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Human papillomavirus-related diseases in HIV-infected individuals

Human papillomavirus-related diseases in HIV-infected individuals Human papillomavirus-related diseases in HIV-infected individuals a b Elizabeth A. Stier and Amy S. Baranoski Department of Obstetrics and Gynecology and Purpose of review Section of Infectious Diseases, Boston University To present recent publications in human papillomavirus-associated diseases and their School of Medicine, Boston Medical Center, Boston, Massachusetts, USA relationship to HIV-infected patients. Recent findings Correspondence to Elizabeth Stier, MD, Department of Obstetrics and Gynecology, Boston University School Studies assessing geographic variations in human papillomavirus types and prevalence of Medicine, Boston Medical Center, 85 East Concord in cervical dysplasia and cancer in HIV-infected women suggest that although human Street, 6th Floor, Boston, MA 02118, USA Tel: +1 6174145175; e-mail: elizabeth.stier@bmc.org papillomavirus types 16 and 18 dominate, multiple other human papillomavirus types may play a role in carcinogenesis. Anal dysplasia and cancer incidence continues to rise in the highly active antiretroviral therapy era; however, data on outcomes following Current Opinion in Oncology 2008, 20:541–546 therapy for anal dysplasia (infrared coagulator, high-resolution anoscopy-guided ablation) and anal cancer (chemoradiation and possibly intensity-modulated radiation therapy) have been encouraging. Oral human papillomavirus may be associated with lower genital tract human papillomavirus infection and may have implications in the development of oropharyngeal cancer. Summary As http://www.deepdyve.com/assets/images/DeepDyve-Logo-lg.png Current Opinion in Oncology Wolters Kluwer Health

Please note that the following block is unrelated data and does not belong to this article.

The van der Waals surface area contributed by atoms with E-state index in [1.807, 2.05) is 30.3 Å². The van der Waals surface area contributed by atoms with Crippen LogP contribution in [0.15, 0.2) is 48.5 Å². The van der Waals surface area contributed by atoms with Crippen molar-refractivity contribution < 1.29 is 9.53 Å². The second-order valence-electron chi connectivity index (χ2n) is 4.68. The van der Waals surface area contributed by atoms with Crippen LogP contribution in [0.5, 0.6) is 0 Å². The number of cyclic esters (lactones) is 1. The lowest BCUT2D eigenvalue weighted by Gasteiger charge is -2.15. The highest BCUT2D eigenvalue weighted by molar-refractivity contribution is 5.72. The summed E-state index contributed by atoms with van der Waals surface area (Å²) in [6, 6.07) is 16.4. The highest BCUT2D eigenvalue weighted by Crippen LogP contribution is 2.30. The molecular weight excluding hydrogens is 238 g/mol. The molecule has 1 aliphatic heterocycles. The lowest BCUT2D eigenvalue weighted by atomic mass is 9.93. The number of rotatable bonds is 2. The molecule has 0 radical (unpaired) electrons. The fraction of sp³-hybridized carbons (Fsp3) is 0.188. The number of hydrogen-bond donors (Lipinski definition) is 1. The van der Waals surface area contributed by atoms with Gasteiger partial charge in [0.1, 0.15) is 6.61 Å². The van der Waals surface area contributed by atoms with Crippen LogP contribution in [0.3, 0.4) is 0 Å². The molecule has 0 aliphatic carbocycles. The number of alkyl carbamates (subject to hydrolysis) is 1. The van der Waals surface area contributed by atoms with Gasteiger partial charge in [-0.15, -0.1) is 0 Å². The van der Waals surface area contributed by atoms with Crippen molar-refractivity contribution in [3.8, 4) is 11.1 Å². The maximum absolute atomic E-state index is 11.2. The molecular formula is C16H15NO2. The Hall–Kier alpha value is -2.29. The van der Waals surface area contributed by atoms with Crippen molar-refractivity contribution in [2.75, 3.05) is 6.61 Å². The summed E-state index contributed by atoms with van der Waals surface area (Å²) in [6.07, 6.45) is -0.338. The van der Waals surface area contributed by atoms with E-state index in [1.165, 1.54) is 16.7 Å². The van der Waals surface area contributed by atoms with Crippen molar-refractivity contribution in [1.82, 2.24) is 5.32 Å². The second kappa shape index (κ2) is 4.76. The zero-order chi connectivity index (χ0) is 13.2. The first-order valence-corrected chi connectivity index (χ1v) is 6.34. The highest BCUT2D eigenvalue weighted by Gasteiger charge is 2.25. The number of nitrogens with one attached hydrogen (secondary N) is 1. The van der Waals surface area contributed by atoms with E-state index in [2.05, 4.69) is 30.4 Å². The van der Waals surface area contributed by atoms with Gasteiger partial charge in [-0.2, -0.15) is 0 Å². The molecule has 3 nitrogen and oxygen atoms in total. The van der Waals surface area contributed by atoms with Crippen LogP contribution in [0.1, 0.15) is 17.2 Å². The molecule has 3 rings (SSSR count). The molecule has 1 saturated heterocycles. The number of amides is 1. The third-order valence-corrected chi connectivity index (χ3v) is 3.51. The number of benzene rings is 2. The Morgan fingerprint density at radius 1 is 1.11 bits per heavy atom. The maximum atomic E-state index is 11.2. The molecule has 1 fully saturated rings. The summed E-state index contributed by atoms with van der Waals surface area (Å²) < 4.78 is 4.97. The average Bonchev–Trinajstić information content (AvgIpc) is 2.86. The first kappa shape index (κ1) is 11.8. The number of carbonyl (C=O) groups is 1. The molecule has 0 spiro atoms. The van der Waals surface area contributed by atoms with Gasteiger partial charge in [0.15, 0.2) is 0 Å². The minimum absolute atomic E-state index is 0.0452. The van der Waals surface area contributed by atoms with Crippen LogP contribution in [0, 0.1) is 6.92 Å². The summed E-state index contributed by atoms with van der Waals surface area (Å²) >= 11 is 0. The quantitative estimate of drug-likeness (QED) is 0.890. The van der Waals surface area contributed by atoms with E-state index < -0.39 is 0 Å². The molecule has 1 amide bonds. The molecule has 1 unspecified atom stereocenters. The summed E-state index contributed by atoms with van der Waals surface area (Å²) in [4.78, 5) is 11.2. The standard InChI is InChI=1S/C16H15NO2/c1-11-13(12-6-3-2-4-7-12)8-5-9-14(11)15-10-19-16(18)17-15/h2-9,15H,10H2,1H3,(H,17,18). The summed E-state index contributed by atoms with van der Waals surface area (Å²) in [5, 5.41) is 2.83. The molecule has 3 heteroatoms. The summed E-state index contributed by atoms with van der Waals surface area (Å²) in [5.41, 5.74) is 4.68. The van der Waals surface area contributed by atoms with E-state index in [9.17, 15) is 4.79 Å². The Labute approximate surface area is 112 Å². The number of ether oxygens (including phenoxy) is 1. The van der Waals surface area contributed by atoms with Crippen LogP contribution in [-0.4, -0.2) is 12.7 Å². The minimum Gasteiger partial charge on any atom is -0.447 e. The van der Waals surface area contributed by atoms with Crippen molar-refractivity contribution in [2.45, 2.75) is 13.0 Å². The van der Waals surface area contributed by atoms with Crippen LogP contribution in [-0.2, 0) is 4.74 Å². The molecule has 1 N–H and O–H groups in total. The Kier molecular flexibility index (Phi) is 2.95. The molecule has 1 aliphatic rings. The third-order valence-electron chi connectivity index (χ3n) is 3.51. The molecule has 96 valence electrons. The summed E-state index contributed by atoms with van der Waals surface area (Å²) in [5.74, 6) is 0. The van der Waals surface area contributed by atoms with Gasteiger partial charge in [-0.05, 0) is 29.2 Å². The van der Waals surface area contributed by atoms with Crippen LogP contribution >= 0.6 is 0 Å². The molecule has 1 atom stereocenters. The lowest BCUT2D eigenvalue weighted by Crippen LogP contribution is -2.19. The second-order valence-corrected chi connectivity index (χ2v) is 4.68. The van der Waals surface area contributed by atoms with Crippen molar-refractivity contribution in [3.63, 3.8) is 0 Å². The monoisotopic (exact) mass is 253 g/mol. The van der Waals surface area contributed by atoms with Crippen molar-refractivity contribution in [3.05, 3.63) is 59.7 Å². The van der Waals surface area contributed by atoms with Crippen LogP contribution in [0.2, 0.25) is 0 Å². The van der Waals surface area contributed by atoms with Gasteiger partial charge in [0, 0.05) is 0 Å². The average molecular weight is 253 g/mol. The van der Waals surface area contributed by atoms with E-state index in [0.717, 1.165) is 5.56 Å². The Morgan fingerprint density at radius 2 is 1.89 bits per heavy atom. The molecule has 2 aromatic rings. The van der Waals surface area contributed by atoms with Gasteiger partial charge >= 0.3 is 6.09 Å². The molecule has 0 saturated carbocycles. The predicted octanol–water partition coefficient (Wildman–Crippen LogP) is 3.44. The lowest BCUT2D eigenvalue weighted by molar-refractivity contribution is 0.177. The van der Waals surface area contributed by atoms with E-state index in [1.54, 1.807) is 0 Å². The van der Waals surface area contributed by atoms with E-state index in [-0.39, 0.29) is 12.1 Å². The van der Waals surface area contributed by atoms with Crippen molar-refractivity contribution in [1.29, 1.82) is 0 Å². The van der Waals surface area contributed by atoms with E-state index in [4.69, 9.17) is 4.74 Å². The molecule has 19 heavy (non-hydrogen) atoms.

Human papillomavirus-related diseases in HIV-infected individuals

Current Opinion in Oncology , Volume 20 (5) – Sep 1, 2008

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References (55)

ISSN
1040-8746
eISSN
1531-703X
DOI
10.1097/CCO.0b013e3283094ed8
pmid
19106657
Publisher site
See Article on Publisher Site

Abstract

Human papillomavirus-related diseases in HIV-infected individuals a b Elizabeth A. Stier and Amy S. Baranoski Department of Obstetrics and Gynecology and Purpose of review Section of Infectious Diseases, Boston University To present recent publications in human papillomavirus-associated diseases and their School of Medicine, Boston Medical Center, Boston, Massachusetts, USA relationship to HIV-infected patients. Recent findings Correspondence to Elizabeth Stier, MD, Department of Obstetrics and Gynecology, Boston University School Studies assessing geographic variations in human papillomavirus types and prevalence of Medicine, Boston Medical Center, 85 East Concord in cervical dysplasia and cancer in HIV-infected women suggest that although human Street, 6th Floor, Boston, MA 02118, USA Tel: +1 6174145175; e-mail: elizabeth.stier@bmc.org papillomavirus types 16 and 18 dominate, multiple other human papillomavirus types may play a role in carcinogenesis. Anal dysplasia and cancer incidence continues to rise in the highly active antiretroviral therapy era; however, data on outcomes following Current Opinion in Oncology 2008, 20:541–546 therapy for anal dysplasia (infrared coagulator, high-resolution anoscopy-guided ablation) and anal cancer (chemoradiation and possibly intensity-modulated radiation therapy) have been encouraging. Oral human papillomavirus may be associated with lower genital tract human papillomavirus infection and may have implications in the development of oropharyngeal cancer. Summary As

Journal

Current Opinion in OncologyWolters Kluwer Health

Published: Sep 1, 2008

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